Hear selections from this exclusive comp TONIGHT from 7-10 PM EDT on WFMU's Bodega Pop Live on Give the Drummer Radio when I'm joined by 100% Whatever's Mary Wing, who'll be bringing along some of her favorite synthpop to spin. Over the years I've found more than 130 Khmer CDs in Cambodian bodegas and video stores from the Bronx to Portland and Seattle. For WFMU's 2016 Marathon, I compiled 20 of my favorite tracks from the 1960s to the 1990s -- *tracks you won't find on any other comp, anywhere* -- and it can be yours for a pledge of $75 or more. I'll also be giving away 9 different CDs of thrill-packed music from Africa, Latin America, Thailand, Indonesia, Vietnam, and Texas, USA; pledges of $20 or more get you in the running to win one (or more). Listen to the show, join the conversation, and pledge to keep the mighty WFMU on the air in 2016!
On Wednesday, March 2, Bodega Pop Live on WFMU's Give the Drummer Radio took a tour of the 70s and early 80s work of one of Soviet Russia's most thrilling and enigmatic figures: Yuri Morozov (aka Yury Morozov).
Russian studio engineer / music producer Yuri Morozov (Юрий Морозов, 1948 – 2006) led a series of not-so-secret double lives: he was also a poet, novelist, musician, singer-songwriter, composer, visual artist, and hippie scofflaw. He was not exactly Russia’s John Lennon, as some have claimed, although Lennon was one of many significant influences. He was Russia’s Lennon & McCartney, R. Stevie Moore, William Onyeabor, Bob Dylan, Konrad Plank, David Byrne, Captain Beefheart, Czesław Niemen, Brian Eno, Ryuichi Sakamoto, and David Bowie all wrapped up into one.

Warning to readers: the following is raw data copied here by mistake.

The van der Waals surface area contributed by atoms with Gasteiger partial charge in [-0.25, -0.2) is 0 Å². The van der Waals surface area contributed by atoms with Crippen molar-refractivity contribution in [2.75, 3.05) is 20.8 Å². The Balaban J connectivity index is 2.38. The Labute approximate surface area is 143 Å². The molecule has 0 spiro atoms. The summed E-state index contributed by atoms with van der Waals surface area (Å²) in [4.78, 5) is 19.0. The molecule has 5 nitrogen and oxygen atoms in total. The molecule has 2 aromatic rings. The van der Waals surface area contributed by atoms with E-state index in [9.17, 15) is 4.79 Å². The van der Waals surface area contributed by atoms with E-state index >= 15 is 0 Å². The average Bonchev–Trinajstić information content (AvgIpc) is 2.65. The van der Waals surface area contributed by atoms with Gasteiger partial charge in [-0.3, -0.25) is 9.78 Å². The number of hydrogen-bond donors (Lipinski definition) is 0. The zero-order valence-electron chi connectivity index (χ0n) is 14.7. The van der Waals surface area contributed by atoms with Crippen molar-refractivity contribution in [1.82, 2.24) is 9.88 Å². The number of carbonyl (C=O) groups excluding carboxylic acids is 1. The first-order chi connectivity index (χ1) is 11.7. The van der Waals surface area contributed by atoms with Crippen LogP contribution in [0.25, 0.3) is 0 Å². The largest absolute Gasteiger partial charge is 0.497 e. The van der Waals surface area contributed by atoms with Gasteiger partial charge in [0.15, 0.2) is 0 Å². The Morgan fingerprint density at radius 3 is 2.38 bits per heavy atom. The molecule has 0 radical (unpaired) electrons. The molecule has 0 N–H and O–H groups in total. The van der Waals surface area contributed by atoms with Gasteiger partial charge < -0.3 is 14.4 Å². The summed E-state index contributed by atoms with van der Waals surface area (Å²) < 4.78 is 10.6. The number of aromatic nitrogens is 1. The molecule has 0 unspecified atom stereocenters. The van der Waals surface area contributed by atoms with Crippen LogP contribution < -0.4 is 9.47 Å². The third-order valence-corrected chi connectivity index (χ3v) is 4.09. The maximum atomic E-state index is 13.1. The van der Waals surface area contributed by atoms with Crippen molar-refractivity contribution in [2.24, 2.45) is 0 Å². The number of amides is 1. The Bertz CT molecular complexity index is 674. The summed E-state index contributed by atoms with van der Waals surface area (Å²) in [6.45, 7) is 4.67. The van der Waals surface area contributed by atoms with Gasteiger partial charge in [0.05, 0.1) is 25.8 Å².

Morozov recorded a reputed 60 albums—60 studio albums—the bulk of them in the 1970s and 80s, self-released and distributed magnitizdat-style. The earliest were recorded in his small, cluttered St. Petersburg apartment; these include the legendary Land of the Gnomes (1972), Cherry Orchard of Jimi Hendrix (1973) and Cretin Wedding (1976); beginning in 1977 he courted imprisonment by recording his work illegally, after hours, in the state-run studio where he worked. The next year he recorded the first of at least three album-length electronic music experiments—but rather than austere collections of purely synthesized chirps, bleeps and warbles, The Inexplicable (1978) and its follow-ups, Spells and Human Extinction (both 1979) were trippy psychedelic masterpieces with shrieking guitars, human grunts and squeals, and endlessly mutating and bizarre synth landscapes and textures.